765.84/3723: Telegram

The Consul at Geneva (Gilbert) to the Secretary of State

61. The following appear to me to be the chief elements of the report of the Committee of Experts on oil embargo which was issued this morning.92

Consumption: estimated at 3,500,000 tons in 1935 including in the last 5 months 20 to 30 thousand per month in the theatre of war.

[Page 110]

Stocks: including supplies en route estimated at 3 to 3½ months supply.

Supply: the report states that “in the event of such an embargo being applied by all states members of the Coordination Committee it would be effective if the United States of America was to limit its exports [to Italy to the normal level of its exports] prior to 1935. If such an embargo were applied by the states members of the Coordination Committee alone, the only effect it would have on Italy would be to render the purchase of petroleum more difficult and expensive.” Attention is called to the fact that during the last few months exports from the United States to Italy have shown a very large increase. Special attention is also called to the position of Venezuela. The report states that 80% of its production only reached the consuming countries through the Netherlands West Indies but it is pointed out that most of the remaining 20% is sent to the United States and that there is no reason why this proportion could not be increased and further that no technical reason exists why Venezuela oil could not be sent to Italy for refining. I understand that a reference in the original draft of the report to the fact that Venezuela was not applying proposals 3 and 4 was eliminated on the objection of the Venezuela representative.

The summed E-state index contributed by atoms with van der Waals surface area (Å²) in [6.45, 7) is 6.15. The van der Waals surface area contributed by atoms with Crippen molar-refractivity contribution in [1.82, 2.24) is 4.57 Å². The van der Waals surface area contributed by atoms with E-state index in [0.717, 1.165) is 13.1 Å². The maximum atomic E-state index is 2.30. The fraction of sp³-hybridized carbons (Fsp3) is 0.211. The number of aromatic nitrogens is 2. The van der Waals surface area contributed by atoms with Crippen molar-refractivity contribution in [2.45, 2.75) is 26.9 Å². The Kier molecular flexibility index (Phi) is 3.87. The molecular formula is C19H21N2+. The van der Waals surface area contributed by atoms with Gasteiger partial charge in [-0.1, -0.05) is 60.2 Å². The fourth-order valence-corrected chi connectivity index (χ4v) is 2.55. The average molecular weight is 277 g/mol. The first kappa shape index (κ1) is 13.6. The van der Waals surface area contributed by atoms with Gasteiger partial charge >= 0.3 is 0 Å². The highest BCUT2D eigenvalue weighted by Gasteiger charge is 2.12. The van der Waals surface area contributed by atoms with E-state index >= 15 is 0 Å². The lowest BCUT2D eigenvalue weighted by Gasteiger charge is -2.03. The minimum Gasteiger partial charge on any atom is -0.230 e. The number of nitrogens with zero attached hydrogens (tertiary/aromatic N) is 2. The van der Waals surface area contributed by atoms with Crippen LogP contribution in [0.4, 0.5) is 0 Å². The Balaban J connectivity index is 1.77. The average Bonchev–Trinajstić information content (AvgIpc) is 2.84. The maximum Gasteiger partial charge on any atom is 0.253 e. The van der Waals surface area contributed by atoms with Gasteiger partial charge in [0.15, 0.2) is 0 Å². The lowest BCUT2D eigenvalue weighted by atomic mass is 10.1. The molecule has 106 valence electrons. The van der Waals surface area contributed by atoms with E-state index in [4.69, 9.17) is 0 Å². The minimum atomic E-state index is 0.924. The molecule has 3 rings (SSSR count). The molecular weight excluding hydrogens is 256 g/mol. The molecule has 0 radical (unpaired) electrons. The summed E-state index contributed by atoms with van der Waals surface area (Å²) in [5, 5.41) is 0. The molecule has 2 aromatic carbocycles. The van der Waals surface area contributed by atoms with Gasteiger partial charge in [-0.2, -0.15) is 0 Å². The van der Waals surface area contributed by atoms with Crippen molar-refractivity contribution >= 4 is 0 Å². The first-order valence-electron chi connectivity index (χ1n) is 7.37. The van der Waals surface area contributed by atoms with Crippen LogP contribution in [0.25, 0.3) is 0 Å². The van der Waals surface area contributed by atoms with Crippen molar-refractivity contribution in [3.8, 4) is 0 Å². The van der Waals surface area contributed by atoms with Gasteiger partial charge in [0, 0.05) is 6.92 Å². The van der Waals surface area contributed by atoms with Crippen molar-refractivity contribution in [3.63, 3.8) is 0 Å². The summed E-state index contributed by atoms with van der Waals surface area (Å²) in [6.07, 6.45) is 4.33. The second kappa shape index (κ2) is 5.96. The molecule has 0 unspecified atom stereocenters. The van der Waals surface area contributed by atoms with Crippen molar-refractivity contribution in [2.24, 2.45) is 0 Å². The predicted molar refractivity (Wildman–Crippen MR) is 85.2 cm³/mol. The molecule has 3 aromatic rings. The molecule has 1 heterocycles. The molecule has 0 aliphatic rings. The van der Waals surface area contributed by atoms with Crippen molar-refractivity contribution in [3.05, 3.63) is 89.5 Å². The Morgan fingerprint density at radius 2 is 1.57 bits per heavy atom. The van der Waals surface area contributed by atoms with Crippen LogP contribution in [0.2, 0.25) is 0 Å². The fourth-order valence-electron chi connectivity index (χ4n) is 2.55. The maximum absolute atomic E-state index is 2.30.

Substitutes: the report states that in view of the possibility of substitutes being used to some extent for petrol, an embargo on the export of petroleum would be strengthened were it extended to cover industrial alcohol and benzol.

Transport: “the effectiveness of an embargo imposed by states members of the Coordination Committee on the transport of oil to Italy is subject to the same limitations as an embargo on exports. Were these states alone to prohibit the use of tankers for the transport of oil to Italy, it would be able to satisfy its needs up to about 50% from its own resources, and the rest by means of vessels of other states, but with greater difficulty and at greater expense”. If an embargo on transport should be decided on, Committee is of the opinion that the most practicable form of embargo would be one which would prohibit tankers, belonging member states, from proceeding to Italy and would also prohibit the sale of tankers to states not applying the embargo. Lacking detailed information, the Committee was unable to estimate the extent of the difficulties which would be encountered in applying this prohibition to vessels already on time charter.

Special attention is drawn to the tanker tonnage of the United States and Germany.

  1. For text, see League of Nations, Official Journal, Special Supplement No. 148, p. 64.